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South Korea Trade Deal: ‘It’s Like NAFTA on Crack’

The trade pact between South Korea and the United States has proven to be one of the most one-way global trade deals even signed.

Just five years old, the South Korea-U.S. trade deal known as KORUS has led to a huge rise in imports from South Korea with no reciprocal rise in exports from the U.S. Prior to the deal, the U.S. exported around $43.6 billion in goods to South Korea, while South Korea sent around $56.6 billion, producing a trade deficit of around $13 billion. Last year, the U.S. exported $42.3 billion to South Korea and imported $69.9 billion from South Korea. The trade deficit was around $27.6 billion.

The rapid rise of the trade deficit with South Korea has caught even some trade hawks by surprise.

“When we started looking into this, we couldn’t believe it. It’s like NAFTA on crack,” one U.S. trade official said. He spoke on the condition of anonymity because he wasn’t authorized to compare the trade deal to crack cocaine.

The case for pulling out of KORUS was outlined in a recent op-ed by Michael Stumo, the CEO of the Coalition for a Prosperous America.

First, Korea is a recidivist currency manipulator. Its currency, the won, remained 14.4 percent undervalued in May, making Korean goods and services cheaper than they would be with a fairly priced won. Mexico’s currency, in contrast, is not undervalued.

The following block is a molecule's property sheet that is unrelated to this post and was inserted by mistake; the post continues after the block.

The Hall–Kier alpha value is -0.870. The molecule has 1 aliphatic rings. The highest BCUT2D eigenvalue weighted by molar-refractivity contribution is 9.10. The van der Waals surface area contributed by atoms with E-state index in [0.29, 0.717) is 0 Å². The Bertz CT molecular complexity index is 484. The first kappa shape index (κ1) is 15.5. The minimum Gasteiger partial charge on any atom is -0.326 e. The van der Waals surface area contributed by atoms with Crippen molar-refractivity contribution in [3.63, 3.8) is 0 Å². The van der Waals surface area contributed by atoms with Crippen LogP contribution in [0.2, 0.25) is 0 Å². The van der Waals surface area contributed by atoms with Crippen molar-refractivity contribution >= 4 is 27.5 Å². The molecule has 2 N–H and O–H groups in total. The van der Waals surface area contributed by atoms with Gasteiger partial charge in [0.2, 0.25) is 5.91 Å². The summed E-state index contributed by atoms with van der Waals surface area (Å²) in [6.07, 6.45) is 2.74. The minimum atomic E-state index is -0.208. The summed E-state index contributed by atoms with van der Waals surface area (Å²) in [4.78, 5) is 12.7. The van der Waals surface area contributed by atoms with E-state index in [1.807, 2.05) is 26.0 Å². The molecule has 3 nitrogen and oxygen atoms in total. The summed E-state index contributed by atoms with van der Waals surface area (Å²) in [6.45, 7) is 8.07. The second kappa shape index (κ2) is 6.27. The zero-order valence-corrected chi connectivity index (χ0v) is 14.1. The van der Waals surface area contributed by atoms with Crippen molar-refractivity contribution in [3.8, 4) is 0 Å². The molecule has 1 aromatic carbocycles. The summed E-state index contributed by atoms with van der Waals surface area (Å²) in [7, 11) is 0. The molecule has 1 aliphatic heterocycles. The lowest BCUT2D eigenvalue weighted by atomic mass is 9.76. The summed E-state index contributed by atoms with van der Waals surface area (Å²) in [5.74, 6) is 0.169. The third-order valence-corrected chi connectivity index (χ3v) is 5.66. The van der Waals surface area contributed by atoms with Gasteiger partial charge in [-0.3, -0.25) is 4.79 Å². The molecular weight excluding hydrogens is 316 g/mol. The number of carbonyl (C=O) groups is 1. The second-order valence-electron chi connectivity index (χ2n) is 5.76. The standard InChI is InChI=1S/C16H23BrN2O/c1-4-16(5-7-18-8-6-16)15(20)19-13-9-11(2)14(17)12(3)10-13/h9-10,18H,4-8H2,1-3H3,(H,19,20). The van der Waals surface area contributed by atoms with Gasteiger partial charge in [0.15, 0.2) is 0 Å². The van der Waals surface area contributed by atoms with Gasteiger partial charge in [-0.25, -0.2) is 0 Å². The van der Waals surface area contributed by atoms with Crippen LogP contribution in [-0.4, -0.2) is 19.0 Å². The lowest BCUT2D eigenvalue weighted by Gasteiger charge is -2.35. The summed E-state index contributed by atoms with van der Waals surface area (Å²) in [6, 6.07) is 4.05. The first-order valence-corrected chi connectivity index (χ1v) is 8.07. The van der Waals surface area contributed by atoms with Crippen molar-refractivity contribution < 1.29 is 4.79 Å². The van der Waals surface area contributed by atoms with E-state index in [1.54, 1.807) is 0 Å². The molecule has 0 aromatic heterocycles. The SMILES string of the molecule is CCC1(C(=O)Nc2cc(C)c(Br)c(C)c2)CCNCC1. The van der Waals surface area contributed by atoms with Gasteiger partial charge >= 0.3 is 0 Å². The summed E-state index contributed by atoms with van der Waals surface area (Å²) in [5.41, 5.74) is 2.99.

Second, America’s trade performance under the KORUS agreement is the worst among all U.S. trade deals. Our pre-existing trade deficit with South Korea doubled in the first four years after the agreement was implemented. While tariffs were indeed cut, the result has been a 23 percent surge in Korean imports to the U.S. — while exports from the U.S. to Korea flatlined, clearly a failure.

Third, South Korea is eighth on the list of countries with which the U.S. runs a trade deficit. Mexico is third. However, the trade-balance ratio with South Korea is much worse. In 2016, Korea sold 65 percent more goods to the U.S. than it bought from us. Mexico sold us just 28 percent more goods than it bought.

Fourth, South Korea operates its economy with an export-led, nationalist strategy to win. It grew from a poor country in the 1960s to developed-economy status, not with free trade, but with a hard-nosed industrial strategy. Mexico, like the U.S., operates in a laissez-faire manner, without a strategy. U.S. trade performance is poor with countries that have nationalist industrial strategies and undervalued currencies, and trade agreements clear the way for these strategic economies to sell more to U.S. consumers.

President Donald Trump has certainly noticed the imbalance. In recent weeks, Trump has sent out several tweets criticizing the South Korea trade deal and warning that the U.S. might pull out.

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